Early in my career, after I’d helped my first few hundred people discover new career paths, businesses and organizations to launch into, I found myself wondering why different industries fascinated me so much. It didn’t matter whether the topic was entertainment, finance, apparel, aerospace, publishing, technology, food service, fitness or stranger stuff like neutraceuticals, biofuels or nanotechnology! Every industry was a totally different world with different experts, jobs, media, events, publications, education centers, trends, definitions of success, terminology and even dress codes! And every single one is packed with opportunities as limitless as your imagination.
As if all that wasn’t intriguing enough, there are endless ways you can find or invent opportunities in any combination of industries. For example, take animals. With a traditional eye, you’d probably think your career options might include pet stores, veterinary medicine, breeding and boarding. But cross a love of animals with the many other ways you can serve them and their owners and you get: clothing for pets (apparel); gourmet pet bakeries (food service); organic health supplements (neutraceuticals); magazines and books (publishing), animal tracking devices (technology) and so on. With a little creativity you can have a field day coming up with ways to play in this world.
One day, my good friend Bob Cohen from the Harvard Office of Career Services explained to me the difference between “function” and “industry”. Simply put, function is what you do, industry is where you do it. Your industry, he explained, is your playground. It’s the world where you can have the most fun doing what you do best. more…
Do you know who your customers are and what they need and want? Do you notice trends in what people are buying, or how and where they are buying those goods?
Determining the marketability of your business is done when writing a marketing plan. This valuable exercise helps you to explain the products and services that you are selling, who your customers are, what the overall market looks like, who the competition is, and your strengths and weaknesses. You will also include how you are planning to promote your products and services in your marketing plan.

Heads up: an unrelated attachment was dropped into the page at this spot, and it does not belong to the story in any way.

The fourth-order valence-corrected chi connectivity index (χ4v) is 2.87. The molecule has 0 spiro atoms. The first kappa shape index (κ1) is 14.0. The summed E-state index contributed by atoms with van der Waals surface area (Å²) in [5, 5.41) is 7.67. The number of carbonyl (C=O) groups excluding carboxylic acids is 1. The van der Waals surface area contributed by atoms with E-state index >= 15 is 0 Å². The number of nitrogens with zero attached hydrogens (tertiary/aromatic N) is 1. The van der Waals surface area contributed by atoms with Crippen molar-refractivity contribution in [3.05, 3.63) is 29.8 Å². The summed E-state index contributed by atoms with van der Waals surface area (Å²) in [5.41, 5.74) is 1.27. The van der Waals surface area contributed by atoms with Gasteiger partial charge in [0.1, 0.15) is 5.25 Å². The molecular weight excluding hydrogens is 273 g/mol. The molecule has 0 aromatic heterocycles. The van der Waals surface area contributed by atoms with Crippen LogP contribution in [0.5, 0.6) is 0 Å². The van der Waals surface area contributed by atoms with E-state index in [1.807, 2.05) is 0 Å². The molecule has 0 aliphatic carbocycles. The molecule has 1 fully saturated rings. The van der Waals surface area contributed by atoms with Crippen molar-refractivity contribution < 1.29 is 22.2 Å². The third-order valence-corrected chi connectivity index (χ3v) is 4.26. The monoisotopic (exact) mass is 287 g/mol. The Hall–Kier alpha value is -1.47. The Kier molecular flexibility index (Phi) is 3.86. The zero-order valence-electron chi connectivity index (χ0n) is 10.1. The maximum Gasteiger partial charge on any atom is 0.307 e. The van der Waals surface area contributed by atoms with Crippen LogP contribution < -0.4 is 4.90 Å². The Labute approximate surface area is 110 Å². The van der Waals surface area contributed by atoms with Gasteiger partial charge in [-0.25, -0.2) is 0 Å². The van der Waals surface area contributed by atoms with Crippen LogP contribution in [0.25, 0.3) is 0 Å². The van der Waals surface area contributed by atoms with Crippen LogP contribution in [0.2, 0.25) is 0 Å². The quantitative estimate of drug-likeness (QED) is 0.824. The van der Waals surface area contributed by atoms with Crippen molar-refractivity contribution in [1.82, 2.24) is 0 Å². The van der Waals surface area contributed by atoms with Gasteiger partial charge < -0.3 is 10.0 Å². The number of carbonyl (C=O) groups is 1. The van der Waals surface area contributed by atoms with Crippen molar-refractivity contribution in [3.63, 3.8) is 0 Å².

This requires research. Here are some ideas that will help you identify who your target market is and why they will buy from you and not your competition.
1. Consider whether your business offers a new solution to an old problem or complements an emerging trend. Always think of ways to increase your business by knowing what your customer needs and wants.
2. Understand who your customers are and why they will buy from you. Identify all of your potential customer and make sure your company is visible to them.
3. Understand the benefits that your product or service offers. How much money will a customer save by buying from your company? What do you offer that is different from the competition? Knowing the benefits will help you generate ideas for all promotions. If gives your customers a reason to buy from your company.
4. Understand the industry and determine if there is a growing demand for your products or services. Are their economic factors that may impact your market? All publicly held companies have annual reports that are public information that can be found on their corporate website. You will find out what the annual sales are in that particular Industry. You can also find information online from the trade associations and government agencies. more…